The first referendum came out 51% leave / 48% stay. The polls tend to show similar proportions the other way around - so slightly in favour of staying but not by much.

I can't imagine how Parliament would parse such a result - one referendum slightly in favour, one referendum slightly against - for all the shouting from some MPs I can't believe too many of them relish the idea of trying to navigate a course of action based on such a result.

Hmmm - perhaps Parliament should pass a bill making David Cameron come back to serve as PM so that he can sort out the giant shit show that he created then lock him the Tower when he's finished ... I feel that might have broad support !.
posted by southof40 at 7:23 PM on November 15, 2018


More likely than it was ~6 months ago, with several politicians from both major parties now speaking out in favour of it. Labour’s position fluctuates somewhat but is currently that another such vote would be an option if May’s deal can’t get through Parliament and Labour can’t force a general election.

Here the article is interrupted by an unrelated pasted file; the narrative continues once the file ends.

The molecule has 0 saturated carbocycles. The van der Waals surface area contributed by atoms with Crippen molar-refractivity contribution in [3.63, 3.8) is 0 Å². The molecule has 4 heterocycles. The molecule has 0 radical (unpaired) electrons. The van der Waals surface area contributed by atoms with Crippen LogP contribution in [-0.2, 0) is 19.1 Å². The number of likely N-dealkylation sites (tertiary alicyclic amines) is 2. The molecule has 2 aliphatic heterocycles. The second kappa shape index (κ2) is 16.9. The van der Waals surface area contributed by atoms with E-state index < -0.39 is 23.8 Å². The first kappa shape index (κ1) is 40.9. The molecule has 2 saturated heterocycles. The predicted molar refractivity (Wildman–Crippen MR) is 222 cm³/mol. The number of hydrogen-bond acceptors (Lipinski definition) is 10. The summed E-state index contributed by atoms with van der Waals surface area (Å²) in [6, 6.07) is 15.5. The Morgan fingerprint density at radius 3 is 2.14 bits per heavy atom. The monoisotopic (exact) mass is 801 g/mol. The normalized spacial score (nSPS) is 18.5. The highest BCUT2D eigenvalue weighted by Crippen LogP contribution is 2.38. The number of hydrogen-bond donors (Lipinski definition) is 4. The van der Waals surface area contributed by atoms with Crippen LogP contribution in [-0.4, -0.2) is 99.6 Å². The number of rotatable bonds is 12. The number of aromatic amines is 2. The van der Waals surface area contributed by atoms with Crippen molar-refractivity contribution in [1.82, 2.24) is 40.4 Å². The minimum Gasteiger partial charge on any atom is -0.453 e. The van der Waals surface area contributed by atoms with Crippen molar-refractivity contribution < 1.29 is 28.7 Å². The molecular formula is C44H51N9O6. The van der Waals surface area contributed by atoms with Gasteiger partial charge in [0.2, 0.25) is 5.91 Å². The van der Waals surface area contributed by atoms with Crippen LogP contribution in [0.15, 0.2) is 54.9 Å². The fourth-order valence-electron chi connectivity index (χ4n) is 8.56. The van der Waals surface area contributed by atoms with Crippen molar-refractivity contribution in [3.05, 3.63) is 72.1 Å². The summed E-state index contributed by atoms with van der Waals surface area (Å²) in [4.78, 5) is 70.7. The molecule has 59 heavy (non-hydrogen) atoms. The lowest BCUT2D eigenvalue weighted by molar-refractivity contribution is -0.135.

It would however be hard to practically implement. First, the timing: you’d have to get legislation through Parliament, organise the referendum and hold the referendum all before March 2019 when the U.K. is due to leave. Second, who in politics would actually lead the Remain camp - public support for remaining in the event of another referendum isn’t so high that politicians want to back it, most of the government can’t because this would be a public admission that they are unwilling or unable to achieve a good deal, Labour won’t because they aren’t enough in favour of it. And third, because even if the vote is to stay, then what? There’s no clear path to simply revoking Article 50 which gave the U.K.’s notice to leave, especially in such a short timeframe.